Shower Valves

Power Showers:

Power showers are mixer showers with integral pumps which increase the rate of flow from the shower head. They can only be installed on low pressure, tank fed systems. The cold water tank should be no less than 50 gallons if it supplies many outlets, a 25 gallon cold tank is acceptable for the shower alone. A dedicated hot and cold supply is necessary. The water supply must always be above the unit to ensure that the pump is always primed and does not have to suck any air.

Shower Pumps:

There are two types of shower pump. The first is a single impeller pump, with one driving blade which pumps the water, as it is mixed, to the shower head. This means of course it must go between the mixer valve and the head. The easiest place therefore to install the single pump is in the loft as it must be above the mixer valve. This can lead to problems with the cold temperatures in the loft freezing the water and it cannot be insulated because it needs a free air flow. For this reason a twin impeller pump was introduced. This is connected to both the hot and cold water before they reach the mixer valve and can be sited, ideally, in the airing cupboard. Most pump manufacturers will specify that the pump must be within 4 metres of the hot water cylinder and at least 30mm below the cold tank. Pumps, as with power showers, must have a dedicated water supply that serves no other outlets. They must also be connected to the hot supply with an anti aeration flange such as an Essex or Warix...In general a Surrey flange should not be used as it can restrict flow to the pump inlet. An electrical connection is needed and should be taken from a switched, fused spur on a ring main outside the bathroom. It will be rated at 5 amps.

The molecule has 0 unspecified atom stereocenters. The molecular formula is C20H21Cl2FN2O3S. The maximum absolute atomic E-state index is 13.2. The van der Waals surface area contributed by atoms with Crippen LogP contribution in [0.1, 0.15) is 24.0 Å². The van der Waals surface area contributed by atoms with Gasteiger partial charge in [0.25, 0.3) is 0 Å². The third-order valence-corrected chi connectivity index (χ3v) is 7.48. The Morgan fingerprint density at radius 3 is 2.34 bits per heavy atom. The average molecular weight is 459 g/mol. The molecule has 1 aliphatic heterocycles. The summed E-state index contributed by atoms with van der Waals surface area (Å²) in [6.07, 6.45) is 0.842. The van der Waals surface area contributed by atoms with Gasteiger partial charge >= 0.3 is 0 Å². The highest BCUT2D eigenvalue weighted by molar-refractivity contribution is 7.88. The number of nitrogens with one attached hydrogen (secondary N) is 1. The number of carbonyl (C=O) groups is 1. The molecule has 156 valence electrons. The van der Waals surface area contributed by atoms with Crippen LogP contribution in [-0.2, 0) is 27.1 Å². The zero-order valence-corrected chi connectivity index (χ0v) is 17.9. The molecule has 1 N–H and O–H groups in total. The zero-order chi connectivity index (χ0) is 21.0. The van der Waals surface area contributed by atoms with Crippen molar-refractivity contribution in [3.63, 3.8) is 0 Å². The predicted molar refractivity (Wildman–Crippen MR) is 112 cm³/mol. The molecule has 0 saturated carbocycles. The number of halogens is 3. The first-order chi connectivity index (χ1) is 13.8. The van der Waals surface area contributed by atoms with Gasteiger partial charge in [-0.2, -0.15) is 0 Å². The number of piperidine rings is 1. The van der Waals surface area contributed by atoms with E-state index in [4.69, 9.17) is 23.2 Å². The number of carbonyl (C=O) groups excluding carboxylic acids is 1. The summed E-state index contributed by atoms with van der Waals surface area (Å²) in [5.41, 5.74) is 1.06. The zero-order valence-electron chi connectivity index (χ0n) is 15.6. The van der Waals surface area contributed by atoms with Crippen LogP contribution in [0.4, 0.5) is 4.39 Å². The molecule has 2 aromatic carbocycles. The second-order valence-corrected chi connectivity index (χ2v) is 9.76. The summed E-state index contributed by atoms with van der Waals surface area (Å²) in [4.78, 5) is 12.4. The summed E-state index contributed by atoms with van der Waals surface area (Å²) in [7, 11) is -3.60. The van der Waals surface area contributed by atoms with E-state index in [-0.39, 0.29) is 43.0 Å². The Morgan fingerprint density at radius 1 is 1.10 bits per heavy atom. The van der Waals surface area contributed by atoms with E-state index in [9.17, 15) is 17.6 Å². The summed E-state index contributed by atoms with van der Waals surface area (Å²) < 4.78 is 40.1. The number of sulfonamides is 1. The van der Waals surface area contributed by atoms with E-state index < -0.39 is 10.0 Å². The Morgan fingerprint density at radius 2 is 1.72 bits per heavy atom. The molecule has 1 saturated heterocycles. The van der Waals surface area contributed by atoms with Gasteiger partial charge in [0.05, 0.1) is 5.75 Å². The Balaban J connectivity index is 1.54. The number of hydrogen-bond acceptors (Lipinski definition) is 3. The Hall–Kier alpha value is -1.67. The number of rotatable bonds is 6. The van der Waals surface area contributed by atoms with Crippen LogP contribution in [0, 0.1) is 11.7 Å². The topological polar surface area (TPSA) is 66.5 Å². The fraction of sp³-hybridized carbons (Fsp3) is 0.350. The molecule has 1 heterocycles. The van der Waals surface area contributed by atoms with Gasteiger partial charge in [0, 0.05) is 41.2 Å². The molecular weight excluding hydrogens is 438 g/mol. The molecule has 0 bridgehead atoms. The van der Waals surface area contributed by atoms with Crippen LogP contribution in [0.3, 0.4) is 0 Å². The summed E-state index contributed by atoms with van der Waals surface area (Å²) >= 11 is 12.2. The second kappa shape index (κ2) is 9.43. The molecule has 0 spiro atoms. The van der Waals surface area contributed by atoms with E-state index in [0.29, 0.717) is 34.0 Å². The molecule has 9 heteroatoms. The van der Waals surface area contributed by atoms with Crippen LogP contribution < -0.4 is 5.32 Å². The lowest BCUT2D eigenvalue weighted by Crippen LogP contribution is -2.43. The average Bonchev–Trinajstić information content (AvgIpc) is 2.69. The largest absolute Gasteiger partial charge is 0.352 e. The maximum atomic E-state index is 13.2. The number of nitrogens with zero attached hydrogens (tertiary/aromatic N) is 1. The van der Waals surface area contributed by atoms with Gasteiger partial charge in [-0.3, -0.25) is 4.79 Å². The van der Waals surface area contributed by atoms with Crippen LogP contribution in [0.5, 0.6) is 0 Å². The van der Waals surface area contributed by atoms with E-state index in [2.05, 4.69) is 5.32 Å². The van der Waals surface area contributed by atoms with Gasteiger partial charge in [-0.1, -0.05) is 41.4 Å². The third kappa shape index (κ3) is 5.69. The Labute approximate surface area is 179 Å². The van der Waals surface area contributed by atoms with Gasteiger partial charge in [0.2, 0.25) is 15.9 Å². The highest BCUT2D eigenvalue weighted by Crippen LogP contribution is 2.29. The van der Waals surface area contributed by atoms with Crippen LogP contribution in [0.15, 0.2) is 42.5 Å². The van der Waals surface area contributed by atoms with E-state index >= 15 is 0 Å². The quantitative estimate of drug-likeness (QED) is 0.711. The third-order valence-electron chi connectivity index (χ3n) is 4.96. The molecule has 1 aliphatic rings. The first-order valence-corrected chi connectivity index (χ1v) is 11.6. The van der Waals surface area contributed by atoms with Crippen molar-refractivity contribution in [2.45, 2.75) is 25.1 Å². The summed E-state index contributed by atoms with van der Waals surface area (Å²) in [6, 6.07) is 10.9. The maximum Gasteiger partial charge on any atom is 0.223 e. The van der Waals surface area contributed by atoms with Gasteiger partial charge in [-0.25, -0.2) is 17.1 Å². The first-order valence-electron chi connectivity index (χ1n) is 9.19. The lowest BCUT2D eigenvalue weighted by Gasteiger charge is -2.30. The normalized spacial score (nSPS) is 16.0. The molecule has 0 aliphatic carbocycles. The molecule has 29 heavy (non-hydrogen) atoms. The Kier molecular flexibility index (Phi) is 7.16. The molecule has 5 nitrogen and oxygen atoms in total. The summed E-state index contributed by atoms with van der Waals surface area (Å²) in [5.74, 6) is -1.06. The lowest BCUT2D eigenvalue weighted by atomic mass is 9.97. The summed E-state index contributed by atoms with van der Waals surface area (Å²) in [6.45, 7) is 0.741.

Shower Cubicles

Most should be familiar with the humble shower cubicle. Again, these can come in a vast range of shapes, sizes, colours, materials and designs to suit pretty much any given taste.

They're main function is to keep all the water and moisture generated in a shower within the cubicle and away from surfaces that may otherwise be damaged. Some examples can be found below:

Corner shower unit

Corner shower unit

Glass corner unit

Glass corner unit

Chrome corner shower unit

Chrome corner shower unit

Walk in shower unit

Walk in shower unit


Drainage for the shower water can be provided by an existing bath or shower tray waste, but must be via a 40mm diameter waste pipe and discharge into a foul water drain. This pipe, in this diameter, must travel no further than 3 metres before entering the soil stack or discharge gulley. It cannot be mixed with the rain (surface) water drainage. Above the ground floor, to comply with building regulations, a deep trap (75mm) needs to be installed. Below that a shallow trap of 38mm may be used. This is to stop the water in the trap being siphoned out by water running quickly through another section of the waste pipe. This drainage detail applies to all makes of shower.

Click on any of the images below for a tour of the Bathroom Heaven Showroom.

Bathroom Accessories

Bathroom Accessories

Basins and Furniture

Basins and furniture

Beautiful Taps

Beautiful taps

Showers and Cubicles

Showers and Cubicles

Bathroom Suites

Bathroom Suites

Baths and Surrounds

Baths and surrounds